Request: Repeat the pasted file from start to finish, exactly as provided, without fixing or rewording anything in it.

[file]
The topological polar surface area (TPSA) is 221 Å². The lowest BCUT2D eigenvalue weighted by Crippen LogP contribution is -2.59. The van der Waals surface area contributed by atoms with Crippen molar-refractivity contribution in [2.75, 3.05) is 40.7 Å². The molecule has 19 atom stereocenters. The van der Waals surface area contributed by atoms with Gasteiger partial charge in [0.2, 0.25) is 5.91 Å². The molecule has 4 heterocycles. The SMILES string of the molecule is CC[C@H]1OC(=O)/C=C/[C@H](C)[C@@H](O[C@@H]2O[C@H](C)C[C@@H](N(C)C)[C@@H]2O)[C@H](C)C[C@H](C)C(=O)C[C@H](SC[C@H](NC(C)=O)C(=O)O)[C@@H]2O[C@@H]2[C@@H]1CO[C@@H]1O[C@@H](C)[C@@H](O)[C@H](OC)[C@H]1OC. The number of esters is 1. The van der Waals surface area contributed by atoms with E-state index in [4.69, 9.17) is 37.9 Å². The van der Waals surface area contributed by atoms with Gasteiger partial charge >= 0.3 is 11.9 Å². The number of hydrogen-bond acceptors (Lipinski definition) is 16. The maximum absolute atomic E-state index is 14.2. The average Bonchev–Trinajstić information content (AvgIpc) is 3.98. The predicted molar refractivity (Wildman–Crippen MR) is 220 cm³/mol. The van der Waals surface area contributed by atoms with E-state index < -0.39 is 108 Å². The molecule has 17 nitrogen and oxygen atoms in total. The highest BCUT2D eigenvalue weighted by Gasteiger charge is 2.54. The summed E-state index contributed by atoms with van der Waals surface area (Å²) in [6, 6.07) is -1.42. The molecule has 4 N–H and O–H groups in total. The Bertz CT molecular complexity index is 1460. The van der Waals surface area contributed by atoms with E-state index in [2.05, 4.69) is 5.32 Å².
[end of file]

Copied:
The topological polar surface area (TPSA) is 221 Å². The lowest BCUT2D eigenvalue weighted by Crippen LogP contribution is -2.59. The van der Waals surface area contributed by atoms with Crippen molar-refractivity contribution in [2.75, 3.05) is 40.7 Å². The molecule has 19 atom stereocenters. The van der Waals surface area contributed by atoms with Gasteiger partial charge in [0.2, 0.25) is 5.91 Å². The molecule has 4 heterocycles. The SMILES string of the molecule is CC[C@H]1OC(=O)/C=C/[C@H](C)[C@@H](O[C@@H]2O[C@H](C)C[C@@H](N(C)C)[C@@H]2O)[C@H](C)C[C@H](C)C(=O)C[C@H](SC[C@H](NC(C)=O)C(=O)O)[C@@H]2O[C@@H]2[C@@H]1CO[C@@H]1O[C@@H](C)[C@@H](O)[C@H](OC)[C@H]1OC. The number of esters is 1. The van der Waals surface area contributed by atoms with E-state index in [4.69, 9.17) is 37.9 Å². The van der Waals surface area contributed by atoms with Gasteiger partial charge >= 0.3 is 11.9 Å². The number of hydrogen-bond acceptors (Lipinski definition) is 16. The maximum absolute atomic E-state index is 14.2. The average Bonchev–Trinajstić information content (AvgIpc) is 3.98. The predicted molar refractivity (Wildman–Crippen MR) is 220 cm³/mol. The van der Waals surface area contributed by atoms with E-state index < -0.39 is 108 Å². The molecule has 17 nitrogen and oxygen atoms in total. The highest BCUT2D eigenvalue weighted by Gasteiger charge is 2.54. The summed E-state index contributed by atoms with van der Waals surface area (Å²) in [6, 6.07) is -1.42. The molecule has 4 N–H and O–H groups in total. The Bertz CT molecular complexity index is 1460. The van der Waals surface area contributed by atoms with E-state index in [2.05, 4.69) is 5.32 Å².